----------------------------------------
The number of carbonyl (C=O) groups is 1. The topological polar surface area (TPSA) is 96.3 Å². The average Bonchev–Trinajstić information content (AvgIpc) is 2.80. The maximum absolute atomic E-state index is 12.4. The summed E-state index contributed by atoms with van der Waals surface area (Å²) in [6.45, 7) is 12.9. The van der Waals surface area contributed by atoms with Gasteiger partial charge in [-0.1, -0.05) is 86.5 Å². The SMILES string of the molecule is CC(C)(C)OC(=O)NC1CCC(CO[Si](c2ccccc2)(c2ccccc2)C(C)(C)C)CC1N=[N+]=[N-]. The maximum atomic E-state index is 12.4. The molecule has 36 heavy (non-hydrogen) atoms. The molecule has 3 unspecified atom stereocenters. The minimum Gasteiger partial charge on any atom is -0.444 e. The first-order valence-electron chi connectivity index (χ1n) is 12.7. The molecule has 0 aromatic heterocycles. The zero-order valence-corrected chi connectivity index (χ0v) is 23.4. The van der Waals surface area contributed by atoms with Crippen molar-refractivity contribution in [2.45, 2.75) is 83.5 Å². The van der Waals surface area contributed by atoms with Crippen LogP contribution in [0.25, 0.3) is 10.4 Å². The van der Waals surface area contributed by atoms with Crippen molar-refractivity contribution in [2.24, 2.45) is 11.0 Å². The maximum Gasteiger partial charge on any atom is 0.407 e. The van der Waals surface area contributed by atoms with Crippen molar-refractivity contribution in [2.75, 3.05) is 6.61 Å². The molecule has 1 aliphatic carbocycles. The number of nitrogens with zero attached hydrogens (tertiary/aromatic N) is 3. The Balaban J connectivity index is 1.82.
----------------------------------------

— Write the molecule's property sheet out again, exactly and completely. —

The number of carbonyl (C=O) groups is 1. The topological polar surface area (TPSA) is 96.3 Å². The average Bonchev–Trinajstić information content (AvgIpc) is 2.80. The maximum absolute atomic E-state index is 12.4. The summed E-state index contributed by atoms with van der Waals surface area (Å²) in [6.45, 7) is 12.9. The van der Waals surface area contributed by atoms with Gasteiger partial charge in [-0.1, -0.05) is 86.5 Å². The SMILES string of the molecule is CC(C)(C)OC(=O)NC1CCC(CO[Si](c2ccccc2)(c2ccccc2)C(C)(C)C)CC1N=[N+]=[N-]. The maximum atomic E-state index is 12.4. The molecule has 36 heavy (non-hydrogen) atoms. The molecule has 3 unspecified atom stereocenters. The minimum Gasteiger partial charge on any atom is -0.444 e. The first-order valence-electron chi connectivity index (χ1n) is 12.7. The molecule has 0 aromatic heterocycles. The zero-order valence-corrected chi connectivity index (χ0v) is 23.4. The van der Waals surface area contributed by atoms with Crippen molar-refractivity contribution in [2.45, 2.75) is 83.5 Å². The van der Waals surface area contributed by atoms with Crippen LogP contribution in [0.25, 0.3) is 10.4 Å². The van der Waals surface area contributed by atoms with Crippen molar-refractivity contribution in [2.24, 2.45) is 11.0 Å². The maximum Gasteiger partial charge on any atom is 0.407 e. The van der Waals surface area contributed by atoms with Crippen molar-refractivity contribution in [2.75, 3.05) is 6.61 Å². The molecule has 1 aliphatic carbocycles. The number of nitrogens with zero attached hydrogens (tertiary/aromatic N) is 3. The Balaban J connectivity index is 1.82.